Nicola:

So I had the, had the sessions, as I said.

Nicola:

And then the, the feedback was, uh, that actually, now it wasn't about me showing off the fact that I knew this and I knew that and I knew the other.

Nicola:

It was the fact that I asked great questions or I commented and I reflected with the individuals I was working with to get them to understand that they know the answer.

Nicola:

So I knew, I knew all the stuff.

Nicola:

I didn't need to demonstrate to them that I knew the stuff.

Nicola:

They trusted me.

Nicola:

I would, they were working with me.

Nicola:

They had, they had the session with me.

Nicola:

And so rather than thinking of me demonstrating how I knew everything, actually, I used my actions and I used my knowledge to get them to understand the concept.

Nicola:

And then I truly knew, I knew everything.

Nicola:

And, and they'd spotted the change.

Nicola:

So it might, it was probably a change in the amount of time I spoke.

Nicola:

It was probably a, a change in the way I asked my questions.

Nicola:

But yeah, literally two or three of my clients literally turned around and said, you've done something different.

Nicola:

What have you done?

Rachel:

That's amazing, isn't it?

Rachel:

That is really amazing.

Rachel:

Just sorting out those sort of shame and guilt stories you were telling yourself.

Rachel:

And I mean, I just find this so interesting because we constantly on this podcast return to this thing about guilt and shame.

Rachel:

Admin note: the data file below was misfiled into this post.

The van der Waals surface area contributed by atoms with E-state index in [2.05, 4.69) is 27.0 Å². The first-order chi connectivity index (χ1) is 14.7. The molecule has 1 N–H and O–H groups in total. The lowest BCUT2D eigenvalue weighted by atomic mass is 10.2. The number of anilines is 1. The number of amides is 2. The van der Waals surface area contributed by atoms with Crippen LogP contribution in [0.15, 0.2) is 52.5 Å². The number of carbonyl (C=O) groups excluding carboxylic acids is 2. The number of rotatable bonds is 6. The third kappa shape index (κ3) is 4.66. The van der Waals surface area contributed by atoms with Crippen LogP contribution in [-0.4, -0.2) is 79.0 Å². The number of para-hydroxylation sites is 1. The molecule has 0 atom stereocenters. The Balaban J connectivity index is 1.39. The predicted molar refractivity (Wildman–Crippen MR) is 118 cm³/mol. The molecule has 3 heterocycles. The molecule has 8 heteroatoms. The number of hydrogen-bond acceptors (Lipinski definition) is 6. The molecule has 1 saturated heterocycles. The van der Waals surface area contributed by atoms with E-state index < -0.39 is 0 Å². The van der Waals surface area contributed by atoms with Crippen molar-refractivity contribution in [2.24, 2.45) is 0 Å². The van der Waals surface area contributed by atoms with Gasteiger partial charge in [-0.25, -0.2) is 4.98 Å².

And I guess the answer to the question, I'm just thinking it through of can guilt ever motivate you is yes, it can motivate you really strongly, but towards the wrong goals.

Nicola:

Exactly.

Rachel:

Towards making everyone love you all the time or shame can motivate you to making everyone think you are brilliant.

Nicola:

Actually a in one board meeting, one group, board meeting, uh, individuals.

Nicola:

I, I'd done this for three or four months.

Nicola:

We had a board meeting every week, every month, sorry.

Nicola:

And I, I, I, I tried these, these tactics for, for a good three or four months.

Nicola:

And the, and the chief exec of the organization turned around and said, Nicola, you are completely different because you've stopped talking.

Nicola:

You're sitting back, you are reflecting, you're not having to show off that you know this and you know that.

Nicola:

And actually that space then is giving you more time, so linking it back around to our full conversation, giving you more time to think about these things creatively and come back with a brilliant answer.

Nicola: